8 Thoughts to Help You Be Happy
Science-based ways to think happier thoughts.
Posted Jan 21, 2021 |
There are three primary ways to be happier—changing your thoughts, changing your behaviors, and changing your circumstances. Research has likely focused most on changing your thoughts. It has now highlighted a number of ways to change your thoughts to increase happiness. So, we'll focus on the thoughts, or thinking styles, that can help you to be happier. If you want to learn more about your current level of happiness & well-being, consider taking the well-being quiz to start.
1. I Accept the Things I Cannot Change
Acceptance is linked to positive well-being. To be more accepting, you might try mindfulness, which includes acceptance as well as awareness. By being more accepting, we don't let the random stuff that comes up in life affect us so much and so it is easier to be happy.
2. I Am Worth It
Our feelings of self-worth tend to be one of the factors most closely linked to happiness. That's why working on this thought is so helpful for happiness. To cultivate self-worth, it can be helpful to develop self-compassion, self-confidence, and self-love. Here is a self-compassion exercise to get you started.
3. I Am Grateful for the Things and People I Have in My Life
Gratitude is linked to all sorts of positive outcomes including better mood. So shifting your thoughts to have an attitude of gratitude can really help with happiness. One of the most popular ways to develop gratitude is with a gratitude journal. (Here are some great gratitude journals.)
4. I Know and Am Working Toward My Goals
Setting goals and working towards them can help us feel a greater sense of autonomy. We are choosing how we live our lives and deciding where we want to go. But setting goals can also help us experience more meaning in life because we usually pursue goals that we care about. So remember to think about the goals you have and keep in mind the ways that you are working towards them.
5. I Believe in Myself
If we believe in ourselves, and expect positive outcomes for ourselves, expectation theory would suggest that we are actually more likely to get whatever it is that we expect. This holds true for both positive and negative expectations. So be careful about negativity. Whatever negative outcomes you expect can end up coming true too.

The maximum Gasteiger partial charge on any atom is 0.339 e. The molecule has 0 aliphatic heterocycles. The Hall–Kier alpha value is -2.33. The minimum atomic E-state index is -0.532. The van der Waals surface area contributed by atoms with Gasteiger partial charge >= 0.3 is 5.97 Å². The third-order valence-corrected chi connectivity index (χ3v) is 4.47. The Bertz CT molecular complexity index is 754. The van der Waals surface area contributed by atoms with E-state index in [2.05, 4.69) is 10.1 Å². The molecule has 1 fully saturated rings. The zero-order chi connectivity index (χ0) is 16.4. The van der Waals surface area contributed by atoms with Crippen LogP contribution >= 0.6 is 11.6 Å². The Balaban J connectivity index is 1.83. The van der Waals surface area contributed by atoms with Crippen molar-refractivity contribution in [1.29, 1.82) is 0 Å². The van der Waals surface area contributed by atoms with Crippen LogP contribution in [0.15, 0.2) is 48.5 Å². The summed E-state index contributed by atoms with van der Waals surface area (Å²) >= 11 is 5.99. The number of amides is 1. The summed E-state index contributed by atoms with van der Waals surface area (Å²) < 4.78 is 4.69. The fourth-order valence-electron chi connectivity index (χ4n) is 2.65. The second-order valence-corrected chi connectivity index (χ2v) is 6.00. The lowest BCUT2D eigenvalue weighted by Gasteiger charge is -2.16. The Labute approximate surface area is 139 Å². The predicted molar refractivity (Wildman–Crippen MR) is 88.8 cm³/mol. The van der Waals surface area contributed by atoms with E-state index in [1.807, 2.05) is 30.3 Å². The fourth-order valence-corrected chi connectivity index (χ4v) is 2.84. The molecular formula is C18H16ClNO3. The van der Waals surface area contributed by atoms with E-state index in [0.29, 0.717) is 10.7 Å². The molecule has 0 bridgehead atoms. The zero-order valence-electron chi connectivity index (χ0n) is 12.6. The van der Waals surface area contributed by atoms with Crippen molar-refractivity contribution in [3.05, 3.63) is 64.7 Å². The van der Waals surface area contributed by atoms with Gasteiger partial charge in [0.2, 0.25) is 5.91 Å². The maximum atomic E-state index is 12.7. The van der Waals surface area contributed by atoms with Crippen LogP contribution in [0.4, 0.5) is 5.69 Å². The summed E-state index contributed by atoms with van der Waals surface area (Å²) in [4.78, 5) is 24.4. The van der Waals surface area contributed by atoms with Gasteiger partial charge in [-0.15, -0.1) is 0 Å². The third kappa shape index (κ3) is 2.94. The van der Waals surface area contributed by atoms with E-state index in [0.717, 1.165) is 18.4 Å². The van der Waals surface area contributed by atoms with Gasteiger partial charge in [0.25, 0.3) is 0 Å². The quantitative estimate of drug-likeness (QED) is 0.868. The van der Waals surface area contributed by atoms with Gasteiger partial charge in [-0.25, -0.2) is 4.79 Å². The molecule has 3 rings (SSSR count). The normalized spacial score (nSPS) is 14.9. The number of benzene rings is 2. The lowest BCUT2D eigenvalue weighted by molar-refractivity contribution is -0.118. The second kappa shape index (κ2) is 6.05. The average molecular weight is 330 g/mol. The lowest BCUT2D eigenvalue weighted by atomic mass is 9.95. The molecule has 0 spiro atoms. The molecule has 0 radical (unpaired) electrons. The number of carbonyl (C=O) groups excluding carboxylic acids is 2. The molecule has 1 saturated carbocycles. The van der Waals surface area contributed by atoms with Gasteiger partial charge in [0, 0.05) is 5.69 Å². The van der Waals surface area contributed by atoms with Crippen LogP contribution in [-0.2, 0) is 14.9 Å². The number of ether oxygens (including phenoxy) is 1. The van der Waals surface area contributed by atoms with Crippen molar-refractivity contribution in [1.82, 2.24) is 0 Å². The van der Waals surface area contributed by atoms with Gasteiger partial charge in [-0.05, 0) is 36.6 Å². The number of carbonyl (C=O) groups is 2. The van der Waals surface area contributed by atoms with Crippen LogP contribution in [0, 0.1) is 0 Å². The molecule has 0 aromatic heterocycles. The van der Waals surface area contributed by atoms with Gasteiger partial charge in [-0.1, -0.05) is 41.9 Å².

6. I Am Open to Whatever Comes My Way
The more open and flexible we are, the less upset we get when things don't go our way. We can hopefully stop ruminating about the bad things in the past or worrying about the troubling possibilities of the future. So try to build the mindset that maintains thoughts of openness and adaptability.
7. I Can Change How Happy I Am
The truth is we actually have a lot of sway over how happy we are. Not 100%—the things that happen to us and the environment we live in have an effect on our happiness too. But, because so much of happiness has to do with shifting our thoughts and behaviors, we have more control over happiness than we might think. That's why it's important to keep in mind that we can change how happy we are. It just takes time, effort, and dedication.
8. I Won't Give Up
Life can be tough sometimes. There are no skeleton keys or secret passageways to getting the life we want. It takes work. Luckily, if we know what to do to be happy, it's easier to keep going and not give up. That's why this happy thought is so important. We have to remind ourselves during the tough times that we won't give up so that we can get back to good times.
Created with content from The Berkeley Well-Being Institute.
Watkins, P. C., Woodward, K., Stone, T., & Kolts, R. L. (2003). Gratitude and happiness: Development of a measure of gratitude, and relationships with subjective well-being. Social Behavior and Personality: an international journal, 31(5), 431-451.
Kaczmarek, L. D., Kashdan, T. B., Drążkowski, D., Enko, J., Kosakowski, M., Szäefer, A., & Bujacz, A. (2015). Why do people prefer gratitude journaling over gratitude letters? The influence of individual differences in motivation and personality on web-based interventions. Personality and Individual Differences, 75, 1-6.